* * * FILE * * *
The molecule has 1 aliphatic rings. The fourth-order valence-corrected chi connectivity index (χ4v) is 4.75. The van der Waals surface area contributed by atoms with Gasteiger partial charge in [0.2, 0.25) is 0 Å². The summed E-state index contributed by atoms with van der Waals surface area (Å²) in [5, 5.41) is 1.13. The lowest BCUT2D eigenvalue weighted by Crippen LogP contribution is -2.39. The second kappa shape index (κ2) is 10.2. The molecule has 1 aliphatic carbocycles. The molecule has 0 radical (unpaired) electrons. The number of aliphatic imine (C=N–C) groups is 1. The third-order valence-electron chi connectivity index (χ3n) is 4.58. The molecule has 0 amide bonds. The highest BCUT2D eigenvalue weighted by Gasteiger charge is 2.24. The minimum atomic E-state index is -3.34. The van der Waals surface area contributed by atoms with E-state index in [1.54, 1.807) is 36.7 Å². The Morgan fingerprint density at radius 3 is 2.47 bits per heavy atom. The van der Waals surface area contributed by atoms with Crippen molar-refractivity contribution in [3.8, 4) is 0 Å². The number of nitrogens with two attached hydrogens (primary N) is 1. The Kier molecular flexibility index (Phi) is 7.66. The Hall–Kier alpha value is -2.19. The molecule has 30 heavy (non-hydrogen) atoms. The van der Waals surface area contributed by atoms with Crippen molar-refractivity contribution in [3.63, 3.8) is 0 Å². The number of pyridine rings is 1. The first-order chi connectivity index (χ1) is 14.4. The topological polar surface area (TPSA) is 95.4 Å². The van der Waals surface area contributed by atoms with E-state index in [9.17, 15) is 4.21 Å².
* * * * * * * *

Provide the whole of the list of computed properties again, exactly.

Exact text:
The molecule has 1 aliphatic rings. The fourth-order valence-corrected chi connectivity index (χ4v) is 4.75. The van der Waals surface area contributed by atoms with Gasteiger partial charge in [0.2, 0.25) is 0 Å². The summed E-state index contributed by atoms with van der Waals surface area (Å²) in [5, 5.41) is 1.13. The lowest BCUT2D eigenvalue weighted by Crippen LogP contribution is -2.39. The second kappa shape index (κ2) is 10.2. The molecule has 1 aliphatic carbocycles. The molecule has 0 radical (unpaired) electrons. The number of aliphatic imine (C=N–C) groups is 1. The third-order valence-electron chi connectivity index (χ3n) is 4.58. The molecule has 0 amide bonds. The highest BCUT2D eigenvalue weighted by Gasteiger charge is 2.24. The minimum atomic E-state index is -3.34. The van der Waals surface area contributed by atoms with E-state index in [1.54, 1.807) is 36.7 Å². The Morgan fingerprint density at radius 3 is 2.47 bits per heavy atom. The van der Waals surface area contributed by atoms with Crippen molar-refractivity contribution in [3.8, 4) is 0 Å². The number of nitrogens with two attached hydrogens (primary N) is 1. The Kier molecular flexibility index (Phi) is 7.66. The Hall–Kier alpha value is -2.19. The molecule has 30 heavy (non-hydrogen) atoms. The van der Waals surface area contributed by atoms with Crippen molar-refractivity contribution in [3.63, 3.8) is 0 Å². The number of pyridine rings is 1. The first-order chi connectivity index (χ1) is 14.4. The topological polar surface area (TPSA) is 95.4 Å². The van der Waals surface area contributed by atoms with E-state index in [9.17, 15) is 4.21 Å².